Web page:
Richard Gurney: Big buttons and long points *H&H VIP*

  • Opinion

    Common sense tells me that within a decade, many packs of foxhounds will have become integrated for all sorts of different reasons and, as a result, some of us will grow in to the 21st century by merging. The power of two, or even three in some cases, will make us stronger, and this inevitable course will ensure hunting’s survival long into the future.

    The problem as I see it is that as a community, we are incredibly tribal and the thought of losing our heritage and identity frightens us. But it does make sense and we should continue to encourage sensible, profitable relationships between packs that will put us all in a stronger position going forward.

    If full-on amalgamation with one’s neighbour seems just too big a hedge with ditch away right now, then what about a middle way, “twinning” with another pack in the same way villages and towns do?

    Let me start the ball rolling. I will bid that we, the Old Surrey Burstow and West Kent (OSB&WK), twin with the Heythrop. OK, so once a week, one of us will have a proper hack home, but is that so bad? I can see us now, having our last whisky mac at Chobham services before completing the last 20 miles back to base.

    The OSB&WK have friends at the Heythrop and I am sure they would enjoy trips south to hunt in Surrey, Sussex and Kent; we still have a vast and beautiful country. Once a season, we could have a street party celebrating anything and everything, where food and drink would be consumed into the early hours while discussing anything but Brexit or Donald Trump, and both parties happy in the knowledge that they were returning back to where they came from, alone.

    I am sure the good people of Chipping Norton would welcome us with open arms. Let’s face it, they might not be twinned with Magny en-Vexin (pronounced vixen) post-11pm on the 29 March the way things are going.

    The Old Heythrop Surrey Burstow & West Kent Foxhounds would require a decent-size hunt button, I concede, but all things are possible.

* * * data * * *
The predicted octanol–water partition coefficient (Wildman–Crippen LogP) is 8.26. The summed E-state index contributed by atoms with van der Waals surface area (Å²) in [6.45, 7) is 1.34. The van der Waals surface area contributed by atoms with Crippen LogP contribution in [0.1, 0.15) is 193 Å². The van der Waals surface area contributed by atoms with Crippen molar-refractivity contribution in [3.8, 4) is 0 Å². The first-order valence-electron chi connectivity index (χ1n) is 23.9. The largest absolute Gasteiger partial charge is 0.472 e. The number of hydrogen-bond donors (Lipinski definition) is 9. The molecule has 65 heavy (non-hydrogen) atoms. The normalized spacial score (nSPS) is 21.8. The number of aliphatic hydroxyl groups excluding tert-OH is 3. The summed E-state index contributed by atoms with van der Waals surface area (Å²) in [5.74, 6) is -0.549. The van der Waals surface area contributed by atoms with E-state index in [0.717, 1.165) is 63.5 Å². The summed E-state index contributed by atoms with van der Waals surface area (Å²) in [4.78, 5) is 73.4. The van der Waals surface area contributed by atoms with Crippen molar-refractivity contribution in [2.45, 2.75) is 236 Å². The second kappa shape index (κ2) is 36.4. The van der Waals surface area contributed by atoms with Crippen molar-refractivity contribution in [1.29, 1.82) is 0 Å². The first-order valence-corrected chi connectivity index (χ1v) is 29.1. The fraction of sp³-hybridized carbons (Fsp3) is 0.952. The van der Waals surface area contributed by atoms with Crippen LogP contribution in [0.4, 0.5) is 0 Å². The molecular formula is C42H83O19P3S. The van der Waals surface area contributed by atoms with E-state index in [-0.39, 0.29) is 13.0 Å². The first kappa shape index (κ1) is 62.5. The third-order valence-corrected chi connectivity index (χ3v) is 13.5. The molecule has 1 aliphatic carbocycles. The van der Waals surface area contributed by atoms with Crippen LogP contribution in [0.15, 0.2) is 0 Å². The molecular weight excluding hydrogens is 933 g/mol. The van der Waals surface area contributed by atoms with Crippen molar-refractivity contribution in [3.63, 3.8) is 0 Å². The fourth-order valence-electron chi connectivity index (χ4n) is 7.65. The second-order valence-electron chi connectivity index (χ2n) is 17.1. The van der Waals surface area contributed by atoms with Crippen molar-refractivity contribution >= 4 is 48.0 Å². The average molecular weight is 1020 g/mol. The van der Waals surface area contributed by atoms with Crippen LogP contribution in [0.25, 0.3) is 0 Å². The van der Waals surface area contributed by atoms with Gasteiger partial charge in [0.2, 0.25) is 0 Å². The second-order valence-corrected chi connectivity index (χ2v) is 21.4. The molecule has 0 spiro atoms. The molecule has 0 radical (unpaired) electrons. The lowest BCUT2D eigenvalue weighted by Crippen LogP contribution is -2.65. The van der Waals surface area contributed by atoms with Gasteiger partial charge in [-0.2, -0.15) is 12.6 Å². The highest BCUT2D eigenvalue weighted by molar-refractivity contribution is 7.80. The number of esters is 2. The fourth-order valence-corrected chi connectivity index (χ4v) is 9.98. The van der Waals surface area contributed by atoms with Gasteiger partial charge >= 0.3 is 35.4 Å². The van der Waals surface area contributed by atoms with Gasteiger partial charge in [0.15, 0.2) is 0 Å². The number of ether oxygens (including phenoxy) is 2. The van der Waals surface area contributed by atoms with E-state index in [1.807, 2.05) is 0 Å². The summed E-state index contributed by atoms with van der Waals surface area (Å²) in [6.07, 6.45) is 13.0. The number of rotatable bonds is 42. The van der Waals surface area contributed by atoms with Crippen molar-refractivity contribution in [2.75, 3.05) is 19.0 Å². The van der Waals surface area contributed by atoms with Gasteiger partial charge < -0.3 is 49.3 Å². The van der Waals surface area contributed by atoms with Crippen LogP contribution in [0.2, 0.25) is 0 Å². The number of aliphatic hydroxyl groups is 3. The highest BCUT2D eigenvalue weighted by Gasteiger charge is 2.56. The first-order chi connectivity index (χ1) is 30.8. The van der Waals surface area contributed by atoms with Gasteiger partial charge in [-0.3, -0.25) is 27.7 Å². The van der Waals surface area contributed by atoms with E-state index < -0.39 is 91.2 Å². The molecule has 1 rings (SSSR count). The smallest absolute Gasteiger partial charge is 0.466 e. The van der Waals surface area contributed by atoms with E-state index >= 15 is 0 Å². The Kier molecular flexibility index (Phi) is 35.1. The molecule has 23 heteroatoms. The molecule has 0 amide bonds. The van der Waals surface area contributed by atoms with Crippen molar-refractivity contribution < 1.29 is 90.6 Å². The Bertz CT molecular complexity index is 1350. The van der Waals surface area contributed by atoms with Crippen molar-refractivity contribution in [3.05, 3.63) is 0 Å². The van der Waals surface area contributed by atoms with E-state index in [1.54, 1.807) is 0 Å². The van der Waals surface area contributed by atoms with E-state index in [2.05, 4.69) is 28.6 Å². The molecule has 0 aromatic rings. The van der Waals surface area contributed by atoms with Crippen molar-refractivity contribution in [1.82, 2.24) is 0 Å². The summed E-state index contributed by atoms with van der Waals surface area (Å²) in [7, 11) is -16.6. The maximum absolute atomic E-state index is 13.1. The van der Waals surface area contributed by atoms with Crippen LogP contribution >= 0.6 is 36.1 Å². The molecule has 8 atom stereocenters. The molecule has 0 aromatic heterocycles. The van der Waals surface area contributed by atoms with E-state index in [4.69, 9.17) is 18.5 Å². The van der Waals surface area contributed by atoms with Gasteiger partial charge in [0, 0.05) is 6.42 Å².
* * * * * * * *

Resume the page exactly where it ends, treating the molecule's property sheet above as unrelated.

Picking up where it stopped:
How impressive it will sound when, at dinner on a Saturday night, Heythrop huntsman Mr Frampton tells his guests of starting the day in Gloucestershire and ending it in Sussex (a decent point, even for the maestro).

    So, with cloning a thing of the past, the future is twinning. Here’s one for my friend Mr Hacking MFH (the East Sussex & Romney Marsh), what about you and the Berwickshire? Now there is a hack!

    Peace, perfect peace

    A tip for enlightenment. If my children lose their mobile phones or run out of battery, a nervous look on their faces is usually followed by a complete sense of humour failure and then genuine belief that the world is grinding to a complete standstill.

    I believe they invoke stress most of the time (mobile phones, I mean) and suggest to anyone who is on them all day every day, like me, that you have just one day a week when you switch it off all day and all night.

    A recent experiment has revealed to me that no calls, no emails, no texts, no news feeds or WhatsApps do make for a calmer and altogether happier mood, and reminded me that if you binned your phone, no one would die. So try it, and I promise you will feel better for that day.
    Don’t do it longer than a day, though, because it takes forever to catch up again when you switch it on!

    Ref Horse & Hound; 1 November 2018